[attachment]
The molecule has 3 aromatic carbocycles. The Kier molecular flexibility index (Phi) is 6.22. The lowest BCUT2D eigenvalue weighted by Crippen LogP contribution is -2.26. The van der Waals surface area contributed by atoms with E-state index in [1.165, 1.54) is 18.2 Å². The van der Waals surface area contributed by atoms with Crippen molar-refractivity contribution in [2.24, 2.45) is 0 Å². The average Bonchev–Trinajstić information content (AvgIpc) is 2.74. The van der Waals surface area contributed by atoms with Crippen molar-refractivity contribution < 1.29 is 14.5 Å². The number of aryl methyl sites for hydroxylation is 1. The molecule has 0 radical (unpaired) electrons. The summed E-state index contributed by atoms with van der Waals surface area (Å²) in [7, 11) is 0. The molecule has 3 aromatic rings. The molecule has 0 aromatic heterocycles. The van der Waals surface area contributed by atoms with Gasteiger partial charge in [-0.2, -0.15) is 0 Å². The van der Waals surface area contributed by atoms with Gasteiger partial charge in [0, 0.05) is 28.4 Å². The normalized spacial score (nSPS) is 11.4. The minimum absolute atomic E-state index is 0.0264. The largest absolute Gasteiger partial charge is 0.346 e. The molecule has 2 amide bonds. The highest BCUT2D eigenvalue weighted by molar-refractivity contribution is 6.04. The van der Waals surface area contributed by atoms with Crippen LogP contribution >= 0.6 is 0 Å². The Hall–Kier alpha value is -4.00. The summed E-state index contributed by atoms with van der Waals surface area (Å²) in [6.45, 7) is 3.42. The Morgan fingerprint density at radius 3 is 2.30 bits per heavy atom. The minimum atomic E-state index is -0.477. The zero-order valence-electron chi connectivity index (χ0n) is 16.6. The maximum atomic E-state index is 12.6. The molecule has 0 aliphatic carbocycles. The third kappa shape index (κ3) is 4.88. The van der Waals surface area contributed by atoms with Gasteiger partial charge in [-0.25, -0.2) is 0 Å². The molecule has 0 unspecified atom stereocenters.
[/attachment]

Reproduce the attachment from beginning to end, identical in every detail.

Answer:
The molecule has 3 aromatic carbocycles. The Kier molecular flexibility index (Phi) is 6.22. The lowest BCUT2D eigenvalue weighted by Crippen LogP contribution is -2.26. The van der Waals surface area contributed by atoms with E-state index in [1.165, 1.54) is 18.2 Å². The van der Waals surface area contributed by atoms with Crippen molar-refractivity contribution in [2.24, 2.45) is 0 Å². The average Bonchev–Trinajstić information content (AvgIpc) is 2.74. The van der Waals surface area contributed by atoms with Crippen molar-refractivity contribution < 1.29 is 14.5 Å². The number of aryl methyl sites for hydroxylation is 1. The molecule has 0 radical (unpaired) electrons. The summed E-state index contributed by atoms with van der Waals surface area (Å²) in [7, 11) is 0. The molecule has 3 aromatic rings. The molecule has 0 aromatic heterocycles. The van der Waals surface area contributed by atoms with Gasteiger partial charge in [-0.2, -0.15) is 0 Å². The van der Waals surface area contributed by atoms with Gasteiger partial charge in [0, 0.05) is 28.4 Å². The normalized spacial score (nSPS) is 11.4. The minimum absolute atomic E-state index is 0.0264. The largest absolute Gasteiger partial charge is 0.346 e. The molecule has 2 amide bonds. The highest BCUT2D eigenvalue weighted by molar-refractivity contribution is 6.04. The van der Waals surface area contributed by atoms with Crippen LogP contribution >= 0.6 is 0 Å². The Hall–Kier alpha value is -4.00. The summed E-state index contributed by atoms with van der Waals surface area (Å²) in [6.45, 7) is 3.42. The Morgan fingerprint density at radius 3 is 2.30 bits per heavy atom. The minimum atomic E-state index is -0.477. The zero-order valence-electron chi connectivity index (χ0n) is 16.6. The maximum atomic E-state index is 12.6. The molecule has 0 aliphatic carbocycles. The third kappa shape index (κ3) is 4.88. The van der Waals surface area contributed by atoms with Gasteiger partial charge in [-0.25, -0.2) is 0 Å². The molecule has 0 unspecified atom stereocenters.